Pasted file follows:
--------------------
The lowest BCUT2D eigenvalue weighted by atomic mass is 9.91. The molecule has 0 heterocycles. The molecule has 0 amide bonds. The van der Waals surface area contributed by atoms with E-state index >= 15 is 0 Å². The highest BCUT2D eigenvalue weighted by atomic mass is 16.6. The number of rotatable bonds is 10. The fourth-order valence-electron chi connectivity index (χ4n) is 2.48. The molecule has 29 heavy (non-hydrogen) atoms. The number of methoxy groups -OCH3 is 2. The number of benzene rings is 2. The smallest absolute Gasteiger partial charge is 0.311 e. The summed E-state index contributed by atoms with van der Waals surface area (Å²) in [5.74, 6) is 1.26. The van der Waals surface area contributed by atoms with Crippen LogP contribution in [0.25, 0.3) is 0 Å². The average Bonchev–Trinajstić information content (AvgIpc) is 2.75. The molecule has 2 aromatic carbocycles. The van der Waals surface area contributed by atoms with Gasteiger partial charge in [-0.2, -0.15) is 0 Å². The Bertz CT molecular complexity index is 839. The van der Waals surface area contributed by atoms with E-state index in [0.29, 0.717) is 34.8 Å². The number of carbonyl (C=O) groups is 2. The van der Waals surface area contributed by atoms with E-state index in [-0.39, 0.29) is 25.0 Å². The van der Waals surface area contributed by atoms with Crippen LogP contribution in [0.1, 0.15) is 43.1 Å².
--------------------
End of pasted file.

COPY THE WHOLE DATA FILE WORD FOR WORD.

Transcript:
The lowest BCUT2D eigenvalue weighted by atomic mass is 9.91. The molecule has 0 heterocycles. The molecule has 0 amide bonds. The van der Waals surface area contributed by atoms with E-state index >= 15 is 0 Å². The highest BCUT2D eigenvalue weighted by atomic mass is 16.6. The number of rotatable bonds is 10. The fourth-order valence-electron chi connectivity index (χ4n) is 2.48. The molecule has 29 heavy (non-hydrogen) atoms. The number of methoxy groups -OCH3 is 2. The number of benzene rings is 2. The smallest absolute Gasteiger partial charge is 0.311 e. The summed E-state index contributed by atoms with van der Waals surface area (Å²) in [5.74, 6) is 1.26. The van der Waals surface area contributed by atoms with Crippen LogP contribution in [0.25, 0.3) is 0 Å². The average Bonchev–Trinajstić information content (AvgIpc) is 2.75. The molecule has 2 aromatic carbocycles. The van der Waals surface area contributed by atoms with Gasteiger partial charge in [-0.2, -0.15) is 0 Å². The Bertz CT molecular complexity index is 839. The van der Waals surface area contributed by atoms with E-state index in [0.29, 0.717) is 34.8 Å². The number of carbonyl (C=O) groups is 2. The van der Waals surface area contributed by atoms with E-state index in [-0.39, 0.29) is 25.0 Å². The van der Waals surface area contributed by atoms with Crippen LogP contribution in [0.1, 0.15) is 43.1 Å².